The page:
Gale Norton summarized the effects:  The Alaska pipeline was just 60 miles from the quake's epicenter. It shook back and forth, some supporting struts broke. But the pipeline held. It did not crack. Not a drop of oil was spilled. No one was injured. The safety systems put in place worked to perfection. The predicted design flaws that supposedly couldnt be overcome by engineering ingenuity werent mentioned after the earthquake occurred.
Misplaced Effort: Less than five months after the announcement
of the oil discovery and proposed pipeline, members of the Sierra
Club complained that they were invited to only two superficial
meetings where they were told nothing significant, according to
The New York Times on July 5, 1969. The Sierra Club and their fellow
environmentalists from the Wilderness Society, Friends of the Earth,
and Environmental Defense Fund Inc. delayed pipeline progress with
lawsuits. The Feb. 13, 1973, New York Times said the delay in
construction is the best the oil companies can expect, while the
possibility grows ever livelier that after years of misplaced effort
the Alaska pipeline will join such forgotten and costly fantasies as
South Sea Bubble .
Reality: That misplaced effort has pumped 15 billion barrels of oil into the U.S. economy. Adrian Herrera of Arctic Power , an Alaska-based group that advocates oil drilling in the Alaska National Wildlife Refuge, said the effects of the pipeline have been huge. The benefit is both economic and social. Infrastructure that was built in conjunction with the pipeline has a trickle-down effect that has helped all businesses. Nationwide the effect has been quite profound, he continued. Not just a direct benefit theres indirect benefits too. Jobs supporting the pipeline have been spread across the nation, as have the advantages from having more oil available.
Pipeline Breaking: On May 6, 1970, The New York Times said that
the head of the Naval Arctic Research Laboratory warned that the
proposed trans-Alaska oil pipeline might break and wreak great
damage to the environment.
Reality: Despite leaks in the past, the pipeline has improved and is leaking less. The United States has the most stringent environmental controls on oil. Any spill of more than a teaspoon is reported . The whole pipeline is scanned every day from the ground or helicopters for leaks. Despite being three decades old, the pipeline is more modern than many others around the world.
All Hell to Break Loose: The New York Times on Nov 10, 1974,
quoted an internationally known professor on Arctic soils from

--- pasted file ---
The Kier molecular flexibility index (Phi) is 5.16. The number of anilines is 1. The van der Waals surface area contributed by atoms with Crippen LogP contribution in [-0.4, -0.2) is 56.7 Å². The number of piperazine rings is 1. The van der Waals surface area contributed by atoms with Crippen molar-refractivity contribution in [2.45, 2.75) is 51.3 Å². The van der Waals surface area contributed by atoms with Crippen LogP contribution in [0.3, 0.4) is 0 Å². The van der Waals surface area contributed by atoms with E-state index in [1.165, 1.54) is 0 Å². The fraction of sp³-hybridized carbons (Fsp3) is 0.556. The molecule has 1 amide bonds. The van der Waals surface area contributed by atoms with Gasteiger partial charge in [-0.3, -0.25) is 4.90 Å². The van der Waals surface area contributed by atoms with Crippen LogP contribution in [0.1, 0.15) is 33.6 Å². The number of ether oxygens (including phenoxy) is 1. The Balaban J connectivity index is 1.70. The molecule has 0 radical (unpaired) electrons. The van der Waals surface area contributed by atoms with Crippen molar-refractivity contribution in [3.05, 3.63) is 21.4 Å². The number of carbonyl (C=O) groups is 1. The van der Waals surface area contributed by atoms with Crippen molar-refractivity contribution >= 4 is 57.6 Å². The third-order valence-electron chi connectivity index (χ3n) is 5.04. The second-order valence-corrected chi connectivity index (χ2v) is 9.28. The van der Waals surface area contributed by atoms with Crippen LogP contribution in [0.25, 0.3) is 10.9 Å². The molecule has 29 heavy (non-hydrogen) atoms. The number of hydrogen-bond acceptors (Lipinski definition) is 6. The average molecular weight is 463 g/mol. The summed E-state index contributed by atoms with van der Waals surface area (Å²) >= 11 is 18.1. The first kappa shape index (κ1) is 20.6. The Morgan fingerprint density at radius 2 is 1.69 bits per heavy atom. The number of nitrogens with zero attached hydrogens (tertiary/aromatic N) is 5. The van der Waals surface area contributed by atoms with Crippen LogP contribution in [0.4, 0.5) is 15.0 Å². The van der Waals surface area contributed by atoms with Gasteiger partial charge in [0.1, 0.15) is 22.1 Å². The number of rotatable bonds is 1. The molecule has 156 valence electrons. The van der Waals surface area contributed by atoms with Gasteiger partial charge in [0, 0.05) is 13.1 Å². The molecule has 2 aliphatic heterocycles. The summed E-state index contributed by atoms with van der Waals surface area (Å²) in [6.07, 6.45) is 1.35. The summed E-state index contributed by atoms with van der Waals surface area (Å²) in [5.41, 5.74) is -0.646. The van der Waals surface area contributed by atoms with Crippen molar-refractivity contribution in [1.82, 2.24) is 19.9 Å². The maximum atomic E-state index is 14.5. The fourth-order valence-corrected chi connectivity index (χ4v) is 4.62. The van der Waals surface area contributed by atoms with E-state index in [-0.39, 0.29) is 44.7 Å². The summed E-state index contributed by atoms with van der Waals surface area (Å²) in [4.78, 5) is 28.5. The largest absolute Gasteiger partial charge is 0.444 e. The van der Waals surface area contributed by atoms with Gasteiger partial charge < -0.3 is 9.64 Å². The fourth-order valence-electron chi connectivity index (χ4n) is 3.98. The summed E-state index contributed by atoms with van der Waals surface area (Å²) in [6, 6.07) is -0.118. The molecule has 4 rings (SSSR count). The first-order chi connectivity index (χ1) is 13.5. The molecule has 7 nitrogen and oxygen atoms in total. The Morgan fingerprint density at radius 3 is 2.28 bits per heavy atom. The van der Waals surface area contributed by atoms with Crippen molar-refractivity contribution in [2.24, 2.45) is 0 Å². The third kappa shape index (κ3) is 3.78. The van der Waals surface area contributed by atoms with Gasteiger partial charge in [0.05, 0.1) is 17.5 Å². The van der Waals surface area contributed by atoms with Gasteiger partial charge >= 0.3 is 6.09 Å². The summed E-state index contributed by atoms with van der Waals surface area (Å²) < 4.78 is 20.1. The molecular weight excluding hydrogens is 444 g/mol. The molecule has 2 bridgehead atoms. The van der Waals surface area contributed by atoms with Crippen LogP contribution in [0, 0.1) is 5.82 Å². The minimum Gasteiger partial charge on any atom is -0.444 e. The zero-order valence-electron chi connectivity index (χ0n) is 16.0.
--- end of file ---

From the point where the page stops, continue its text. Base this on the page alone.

Rutgers University. He predicted all hell will break loose on
Alaskas north slope within five years after hot oil starts flowing
through the trans-Alaska pipeline. He then compared the spread of
damage to the permafrost to a cancer that takes five years.
Reality: Of the 800-mile pipeline, 420 miles are above ground to avoid the permafrost. When above ground, it has a 2-inch heat pipe containing pure ammonia. When the air is cooler than the ground, the ammonia vaporizes and draws the heat from the earth. The ammonia then condenses on the pipe, starting the process again .
Oil Incidents Not Caused by Pipeline
The pipeline has not been without accidents but the biggest ones did not involve pipeline malfunctions. On Feb. 15, 1978, there was a leak of 16,000 barrels. There are some indications that it is sabotage. You have to suspect foul play, said Morris Turner of the Alaska Pipeline Office, according to The Washington Post on Feb. 16, 1978. No one was ever charged in that incident. On Oct. 4, 2001, Daniel Carson Lewis, who had been drinking, shot the pipeline and caused a leak of more than 6,000 barrels of oil. The Los Angeles Times on Oct. 21, 2001, quoted a state policeman as saying, Alcohol and a guy with a gun nothing deeper than that.
The largest oil-related incident in Alaska since the pipeline was built was the Exxon Valdez incident not a pipeline failure, but a ship crashing because of human error. On March 24, 1989, a ship hit a reef and spilled more than more than 11 million gallons of crude oil into Prince William Sound. The ships captain, Joe Hazelwood, had been drinking before the ship left, which was illegal. But the time of the ships departure changed, and had it not, then he wouldnt have broken the law. Hazelwood also left the deck to do other work, leaving the ship with an under-qualified sailor a breech of company policy.
While many animals were killed and the environment was damaged, it has since bounced back. The 2005 salmon run  was so large that millions of fish were left to die and rot in hatchery areas. Exxon has paid out $3.5 billion in relation to the oil spill. Alyeska, a consortium of oil companies of which Exxon is a part, spends around $60 million a year on oil spill prevention in Prince William Sound.